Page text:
democrat from Missouri, who declared
that under the covenant in its present
form, nations governed by other races
would have the predominating voice.
The senator presented statistics to
show that of the .total population of
the countries composing the league;
811,425,500 would be black, yellow,
brown, and red races, with only 289,-
488,800 of the white race. In the as-
sembly which is to be the governing
body he said white nations would
have 15 representatives and other
nations 17 representatives.
' Regina Saskatchewan, May 26. - A
general strike went into effect today
In Calgary and Edmonton, the two
largest cities, next to Winnipeg, in
the Prairie provinces. Every trade
.unionists in the two cities walked out
at 11 o'clock in sympathy with the
Winnipeg strikers.
Copenhagen, May 26.-The Hunga-
rian army command at Budapest an-
nounces that the "enemy" is withdraw-
ing southeast of Budapest in a disor-
derly manner. It says the 61st Ru-
manIan regiment was almost wiped
out.

Athletic Honors Awarded
Athletic honors were awarded by
Miss Greenwood and the results of
field events were announced. The
freshmen were victorious in the cham-
pionship baseball game, defeating the
juniors by a score of 11 to 8. Semi-
finals in tennis resulted in the match
being won by Marguerite Rothschae-
-fer, '21. Archery class honors were
won by the juniors. The highest in-
dividual scores were made by Eleanor
Brown, '22, with 97 points and Dorothy
True, '21, with 88.
Three Sweaters Presented
Sweaters, representing 100 honor
points gained in field sports, were
awarded to Lucile Duff, '19, Phyllis
Egglestone, '19, Elsie Erley, '20, and
Priscilla Butler, '19. Silver pins with
insignia were won by Jane Dueml-
ing, '19, Phyllis Wiley,' 21, Ella Rass-
.mussen, '19, and Anna Kirkpatrick,
'20, for 50 honor points. Constance
Hopkins, '20, was awarded an arm
band for earning 30 points.
True to tradition, the seniors hand-
ed down their lanterns to the juniors
who in turn passed on their flowered
hoops to the sophomores. Finally all
classes united in singing "The Yellow
and the Blue," accompanied by the
artha Cook orchestra.
Volcano Eruption Kills 18,000 People
Tokio, May 26.- Sixteen thousandI
persons were killed or injured in a
volcanic eruption in central Java on
May 20. This information is contain-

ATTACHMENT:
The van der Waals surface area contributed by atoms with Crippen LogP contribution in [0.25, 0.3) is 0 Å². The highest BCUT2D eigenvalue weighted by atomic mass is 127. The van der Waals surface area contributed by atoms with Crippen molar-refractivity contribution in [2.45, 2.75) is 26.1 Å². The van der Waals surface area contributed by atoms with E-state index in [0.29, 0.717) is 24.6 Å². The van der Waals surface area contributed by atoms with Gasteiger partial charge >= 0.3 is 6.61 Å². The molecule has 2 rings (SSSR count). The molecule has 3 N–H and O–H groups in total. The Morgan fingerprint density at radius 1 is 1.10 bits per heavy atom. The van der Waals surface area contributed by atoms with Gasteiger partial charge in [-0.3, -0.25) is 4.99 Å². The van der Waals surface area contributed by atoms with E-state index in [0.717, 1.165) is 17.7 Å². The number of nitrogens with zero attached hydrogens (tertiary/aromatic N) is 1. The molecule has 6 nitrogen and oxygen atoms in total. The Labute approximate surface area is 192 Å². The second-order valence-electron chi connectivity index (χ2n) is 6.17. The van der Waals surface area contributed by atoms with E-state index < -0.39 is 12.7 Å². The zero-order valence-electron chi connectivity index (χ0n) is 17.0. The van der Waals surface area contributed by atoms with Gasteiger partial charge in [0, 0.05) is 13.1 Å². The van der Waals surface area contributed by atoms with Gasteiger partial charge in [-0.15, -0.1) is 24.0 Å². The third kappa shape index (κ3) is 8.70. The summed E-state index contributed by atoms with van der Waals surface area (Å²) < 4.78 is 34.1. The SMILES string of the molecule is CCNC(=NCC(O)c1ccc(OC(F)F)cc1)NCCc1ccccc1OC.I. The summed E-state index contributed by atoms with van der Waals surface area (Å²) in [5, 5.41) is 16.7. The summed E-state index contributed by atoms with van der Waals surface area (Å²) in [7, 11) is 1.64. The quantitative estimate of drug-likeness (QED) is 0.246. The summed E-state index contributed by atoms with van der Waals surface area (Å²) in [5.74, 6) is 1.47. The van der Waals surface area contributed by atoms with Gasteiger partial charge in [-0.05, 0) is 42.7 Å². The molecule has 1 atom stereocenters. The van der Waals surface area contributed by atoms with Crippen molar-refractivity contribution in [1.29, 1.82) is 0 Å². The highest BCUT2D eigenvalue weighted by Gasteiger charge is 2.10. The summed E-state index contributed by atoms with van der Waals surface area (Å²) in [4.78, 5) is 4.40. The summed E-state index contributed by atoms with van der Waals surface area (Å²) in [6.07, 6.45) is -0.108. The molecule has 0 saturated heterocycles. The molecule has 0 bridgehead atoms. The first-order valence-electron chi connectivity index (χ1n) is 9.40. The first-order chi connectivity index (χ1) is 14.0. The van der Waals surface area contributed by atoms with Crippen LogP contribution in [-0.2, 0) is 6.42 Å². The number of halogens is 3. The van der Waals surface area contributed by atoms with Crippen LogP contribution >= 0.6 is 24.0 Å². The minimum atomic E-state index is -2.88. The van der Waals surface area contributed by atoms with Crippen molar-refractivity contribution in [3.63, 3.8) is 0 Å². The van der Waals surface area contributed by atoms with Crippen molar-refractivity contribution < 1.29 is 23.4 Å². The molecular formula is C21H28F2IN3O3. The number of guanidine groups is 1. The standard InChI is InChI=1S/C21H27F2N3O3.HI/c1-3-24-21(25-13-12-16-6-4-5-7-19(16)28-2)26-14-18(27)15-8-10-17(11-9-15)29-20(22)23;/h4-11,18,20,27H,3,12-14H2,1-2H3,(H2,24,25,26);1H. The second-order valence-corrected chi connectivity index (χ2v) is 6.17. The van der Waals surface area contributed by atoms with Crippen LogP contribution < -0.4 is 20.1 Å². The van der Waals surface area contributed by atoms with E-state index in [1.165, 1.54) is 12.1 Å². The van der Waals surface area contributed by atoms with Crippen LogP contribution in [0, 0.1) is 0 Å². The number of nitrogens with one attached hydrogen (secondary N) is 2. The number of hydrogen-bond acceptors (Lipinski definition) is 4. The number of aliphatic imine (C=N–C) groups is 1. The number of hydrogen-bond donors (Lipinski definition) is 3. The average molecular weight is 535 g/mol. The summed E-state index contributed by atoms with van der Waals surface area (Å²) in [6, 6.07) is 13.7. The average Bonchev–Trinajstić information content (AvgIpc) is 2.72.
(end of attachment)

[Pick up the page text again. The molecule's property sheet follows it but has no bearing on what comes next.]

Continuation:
ed in official advices from Batavia.-

(By Associated Press)
Paris, May 26.-The council of four
today began consideration of the Bul-
garian peace terms.
The president of China has notified
the Chinese delegation by cable that
a meeting of the Chinese cabinet and
the speakers of both houses author-
ized the delegation to sign the treaty
with reservation regarding Shantung.
Washington, May 26.-Efforts to ex-
pedite a vote of the senate today on
the woman suffrage constitutional
amendment resolution were defeated.
By parliamentary tactics opponents
of the measure succeeded, After two
hours, in postponing all action until
tomorrow.
Paris, May 26.-The German peace
plenipotentiaries this morning handed
two new notes to the secretary of the
peace conference. They had to do
with the subjects of internal legisla-
tion regarding labor problems and Ger-
man properties in allied countries.
New York, May 26.-Uninterrupted
production of "war beer" until the
courts have passed upon the claim of
the United States Brewers' association
that the beverage containing 2 3-4 al-
cohol is non-intoxicating, was assured
today when " Federal Judge Mayer
granted an injunction restraining gov-
ernment interferenge with its manu-
facture.
The court declared that this decision
had been influenced by President
Wilson's message to Congress com-
mending repeal of the war-time prohi-
bition act, in so far as it relates to beer
and wine, and by Federal Judge Hand's
rulipg last week that the law placed
a ban on the manufacture only -of
liquors that were,-in fact, intoxicating.

Back to Top

© 2020 Regents of the University of Michigan